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Differentiating scalar implicature from exclusion inferences in language acquisition

Published online by Cambridge University Press:  10 April 2019

Jessica SULLIVAN*
Affiliation:
Skidmore College, Saratoga Springs, NY, USA University of California, San Diego, CA, USA
Kathryn DAVIDSON
Affiliation:
Harvard University, Cambridge, MA, USA University of California, San Diego, CA, USA
Shirlene WADE
Affiliation:
University of Rochester, Rochester, NY, USA University of California, Berkeley, CA, USA University of California, San Diego, CA, USA
David BARNER
Affiliation:
University of California, San Diego, CA, USA
*
*Corresponding author. Skidmore College, #101 Tisch Learning Center, 815 N. Broadway, Saratoga Springs, NY 12866, USA. E-mail: jsulliv1@skidmore.edu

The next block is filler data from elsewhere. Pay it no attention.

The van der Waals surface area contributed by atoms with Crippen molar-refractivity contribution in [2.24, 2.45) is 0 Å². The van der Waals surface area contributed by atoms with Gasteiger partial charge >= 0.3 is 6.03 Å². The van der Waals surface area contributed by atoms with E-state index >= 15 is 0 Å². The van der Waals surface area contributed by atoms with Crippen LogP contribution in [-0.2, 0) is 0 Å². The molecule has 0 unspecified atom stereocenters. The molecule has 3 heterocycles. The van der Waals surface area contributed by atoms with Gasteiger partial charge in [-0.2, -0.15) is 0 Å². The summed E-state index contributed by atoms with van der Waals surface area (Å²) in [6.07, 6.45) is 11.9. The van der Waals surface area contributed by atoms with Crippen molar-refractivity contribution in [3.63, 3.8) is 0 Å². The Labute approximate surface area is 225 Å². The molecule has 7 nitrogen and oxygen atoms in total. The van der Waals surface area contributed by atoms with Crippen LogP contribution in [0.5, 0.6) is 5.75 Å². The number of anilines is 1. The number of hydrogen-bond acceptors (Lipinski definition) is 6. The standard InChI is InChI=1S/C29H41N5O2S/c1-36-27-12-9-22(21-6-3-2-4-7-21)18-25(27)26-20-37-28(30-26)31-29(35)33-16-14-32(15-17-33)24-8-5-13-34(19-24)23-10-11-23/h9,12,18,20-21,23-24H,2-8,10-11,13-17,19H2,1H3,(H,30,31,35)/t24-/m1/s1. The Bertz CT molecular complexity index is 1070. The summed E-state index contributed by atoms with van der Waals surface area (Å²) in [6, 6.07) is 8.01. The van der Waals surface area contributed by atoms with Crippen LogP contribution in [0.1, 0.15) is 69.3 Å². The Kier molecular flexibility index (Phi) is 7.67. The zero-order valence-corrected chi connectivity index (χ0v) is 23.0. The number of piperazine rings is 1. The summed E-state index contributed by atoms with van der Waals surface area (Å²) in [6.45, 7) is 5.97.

Abstract

During acquisition, children must learn both the meanings of words and how to interpret them in context. For example, children must learn the logical semantics of the scalar quantifier some and its pragmatically enriched meaning: ‘some but not all’. Some studies have shown that ‘scalar implicature’ – that some implies ‘some but not all’ – poses a challenge even to nine-year-olds, while others find success by age three. We asked whether reports of children's successes might be due to the computation of exclusion inferences (like contrast or mutual exclusivity) rather than scalar implicatures. We found that young children (N = 214; ages 4;0–7;11) sometimes compute symmetrical exclusion inferences rather than asymmetric scalar inferences. These data suggest that a stronger burden of evidence is required in studies of implicature; before concluding that children compute implicatures, researchers should first show that children exhibit sensitivity to asymmetric entailment in the task.

Type
Articles
Copyright
Copyright © Cambridge University Press 2019 

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